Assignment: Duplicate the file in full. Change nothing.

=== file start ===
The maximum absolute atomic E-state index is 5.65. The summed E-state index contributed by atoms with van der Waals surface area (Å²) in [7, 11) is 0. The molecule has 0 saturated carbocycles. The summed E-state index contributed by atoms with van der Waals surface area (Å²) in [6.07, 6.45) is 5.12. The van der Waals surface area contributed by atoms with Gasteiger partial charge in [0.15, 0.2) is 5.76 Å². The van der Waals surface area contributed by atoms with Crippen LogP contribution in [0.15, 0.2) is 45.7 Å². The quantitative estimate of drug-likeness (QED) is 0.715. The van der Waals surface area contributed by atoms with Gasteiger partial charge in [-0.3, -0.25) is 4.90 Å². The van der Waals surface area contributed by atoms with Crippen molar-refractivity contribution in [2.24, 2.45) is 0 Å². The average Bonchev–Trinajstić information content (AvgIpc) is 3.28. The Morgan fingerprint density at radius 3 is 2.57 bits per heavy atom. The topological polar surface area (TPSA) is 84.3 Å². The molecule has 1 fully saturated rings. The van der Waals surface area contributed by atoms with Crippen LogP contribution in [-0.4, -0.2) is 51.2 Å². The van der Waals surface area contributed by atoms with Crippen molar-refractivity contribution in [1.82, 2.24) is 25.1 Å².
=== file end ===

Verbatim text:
The maximum absolute atomic E-state index is 5.65. The summed E-state index contributed by atoms with van der Waals surface area (Å²) in [7, 11) is 0. The molecule has 0 saturated carbocycles. The summed E-state index contributed by atoms with van der Waals surface area (Å²) in [6.07, 6.45) is 5.12. The van der Waals surface area contributed by atoms with Gasteiger partial charge in [0.15, 0.2) is 5.76 Å². The van der Waals surface area contributed by atoms with Crippen LogP contribution in [0.15, 0.2) is 45.7 Å². The quantitative estimate of drug-likeness (QED) is 0.715. The van der Waals surface area contributed by atoms with Gasteiger partial charge in [-0.3, -0.25) is 4.90 Å². The van der Waals surface area contributed by atoms with Crippen molar-refractivity contribution in [2.24, 2.45) is 0 Å². The average Bonchev–Trinajstić information content (AvgIpc) is 3.28. The Morgan fingerprint density at radius 3 is 2.57 bits per heavy atom. The topological polar surface area (TPSA) is 84.3 Å². The molecule has 1 fully saturated rings. The van der Waals surface area contributed by atoms with Crippen LogP contribution in [-0.4, -0.2) is 51.2 Å². The van der Waals surface area contributed by atoms with Crippen molar-refractivity contribution in [1.82, 2.24) is 25.1 Å².